New iPod models add, subtract features

By Jonathan Higdon
jonathan-higdon@utc.edu

CUPERTINO, Calif. (UTC/The Loop) — Mobile media giant Apple, Inc. updated its popular line of iPod media players, refreshing its iPod touch, iPod nano and iPod shuffle models.

iPod updates have become an annual September event for the Cupertino, Calif. company, and are usually coupled with updates to the iTunes media jukebox software and other media-related peripherals. Wednesday’s event was no exception, as Apple also introduced the second-generation Apple TV, iTunes 10, and a new social music sharing service called Ping. It was the new additions to the iPod touch, however, that received the most attention after the event.

View the all-new iPod models here:

Also check out the new iTunes 10 with Ping, and the new Apple TV.

A representative from Chattanooga-area Apple reseller MacAuthority said she expected the new iPod line to arrive “within about a week or so” and that the devices had already started shipping from Apple. She also said that the demand for the new devices has already been “pretty high.” Anxious iPod enthusiasts can expect to see the new models in-store soon, but early adopters have had the option to purchase them directly from Apple’s online store for the last week.

Apple added the new FaceTime video calling technology to its fourth-generation iPod touch devices. The feature eliminates the need for a two-year contract with AT&T or even an iPhone, for that matter, to place video calls with other fourth-generation iPod touch and iPhone users. In addition to the necessary front-facing camera used for video calls, the new iPod touch includes a rear-facing camera capable of recording high-definition video. All of these new features run on Apple’s A4 processor, which, according to Apple, “provides iPod touch users with exceptional processor and graphics performance along with long battery life.”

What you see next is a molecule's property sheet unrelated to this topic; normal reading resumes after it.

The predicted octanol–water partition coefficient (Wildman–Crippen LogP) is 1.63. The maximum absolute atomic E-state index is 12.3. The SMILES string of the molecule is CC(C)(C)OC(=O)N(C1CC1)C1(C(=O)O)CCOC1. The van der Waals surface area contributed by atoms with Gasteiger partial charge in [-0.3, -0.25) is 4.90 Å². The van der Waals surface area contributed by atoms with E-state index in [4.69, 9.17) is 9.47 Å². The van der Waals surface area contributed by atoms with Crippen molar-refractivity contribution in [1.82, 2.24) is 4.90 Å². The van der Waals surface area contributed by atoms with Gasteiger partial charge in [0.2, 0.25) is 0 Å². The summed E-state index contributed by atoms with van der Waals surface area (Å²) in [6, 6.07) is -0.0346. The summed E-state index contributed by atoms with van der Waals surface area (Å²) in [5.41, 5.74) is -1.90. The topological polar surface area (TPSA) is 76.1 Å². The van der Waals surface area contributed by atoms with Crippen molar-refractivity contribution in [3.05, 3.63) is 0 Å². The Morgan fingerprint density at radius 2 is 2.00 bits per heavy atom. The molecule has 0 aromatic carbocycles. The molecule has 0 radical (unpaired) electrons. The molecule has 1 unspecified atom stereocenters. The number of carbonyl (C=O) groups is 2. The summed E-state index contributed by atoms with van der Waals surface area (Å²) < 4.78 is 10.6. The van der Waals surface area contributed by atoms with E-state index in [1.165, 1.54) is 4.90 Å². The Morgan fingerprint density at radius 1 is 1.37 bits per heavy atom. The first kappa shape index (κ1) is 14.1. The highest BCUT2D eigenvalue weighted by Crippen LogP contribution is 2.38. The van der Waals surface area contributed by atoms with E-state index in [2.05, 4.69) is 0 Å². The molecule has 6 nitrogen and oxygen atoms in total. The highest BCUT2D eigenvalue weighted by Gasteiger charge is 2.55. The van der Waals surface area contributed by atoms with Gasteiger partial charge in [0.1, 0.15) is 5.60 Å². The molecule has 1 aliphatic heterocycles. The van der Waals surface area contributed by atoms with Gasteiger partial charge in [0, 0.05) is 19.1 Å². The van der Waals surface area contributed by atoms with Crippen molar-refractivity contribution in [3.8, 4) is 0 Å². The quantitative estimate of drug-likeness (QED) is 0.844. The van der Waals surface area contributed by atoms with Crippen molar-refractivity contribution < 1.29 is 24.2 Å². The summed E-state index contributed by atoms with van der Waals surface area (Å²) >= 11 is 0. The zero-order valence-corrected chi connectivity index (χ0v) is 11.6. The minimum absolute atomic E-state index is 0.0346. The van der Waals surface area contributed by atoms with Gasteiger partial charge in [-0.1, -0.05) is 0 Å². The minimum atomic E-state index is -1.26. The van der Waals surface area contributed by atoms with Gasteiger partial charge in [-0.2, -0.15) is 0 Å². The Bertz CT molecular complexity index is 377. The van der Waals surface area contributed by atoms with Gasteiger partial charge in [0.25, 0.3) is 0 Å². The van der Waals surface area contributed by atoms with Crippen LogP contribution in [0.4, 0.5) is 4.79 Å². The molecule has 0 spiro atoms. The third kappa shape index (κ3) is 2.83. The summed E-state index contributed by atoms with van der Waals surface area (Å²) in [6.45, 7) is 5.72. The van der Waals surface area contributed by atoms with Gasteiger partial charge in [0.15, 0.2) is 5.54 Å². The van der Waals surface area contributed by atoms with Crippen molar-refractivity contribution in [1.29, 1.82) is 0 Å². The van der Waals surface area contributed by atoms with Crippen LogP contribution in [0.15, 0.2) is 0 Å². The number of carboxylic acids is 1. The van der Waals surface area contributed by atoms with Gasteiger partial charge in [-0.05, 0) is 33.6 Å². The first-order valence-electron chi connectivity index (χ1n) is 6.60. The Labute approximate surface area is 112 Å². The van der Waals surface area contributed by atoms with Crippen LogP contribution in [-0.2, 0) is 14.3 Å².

The update to the iPod nano was the most dramatic revelation at the event. The device’s form factor was completely changed and was repurposed primarily as a music player, completely eliminating the video playback capabilities of the previous three models. The new iPod nano did gain a Multi-Touch interface and a “wearable” clip like the one utilized by the second-generation iPod shuffle in 2006. Apple may be putting itself in a position to shift the way it markets the iPod nano, with Chief Executive Officer Steve Jobs offering the possibility of wearing the device in creative ways—for instance, as a wristwatch.

The all-new iPod nano line from Apple.

The fourth-generation iPod shuffle builds on the success of the previous iterations of the device, but takes a step backward to appease critics of the third-generation model. The new iPod shuffle adds buttons to the previous “buttonless” device, putting its square size somewhere between the second-generation model, introduced in 2006, and the third-generation model that was introduced last September. The buttonless controls are still featured in the new iPod shuffle, but physical buttons were added again for consumers who found last year’s design too confusing.

Apple entered the social media market by establishing Ping, billed as “a social network for music.” Designed to allow users to discover music from their friends and favorite artists, the service is free to anyone 13 years and older—the age requirement for obtaining the necessary iTunes Store account. Ping generates a feed of friends’ activity based on music purchases in the iTunes Store, reviewed music, and “liked” music. The service is only available for iTunes Store music purchases, however, and no plans have been announced to extend the social network to other iTunes Store products like iPhone apps, movies, or television shows.

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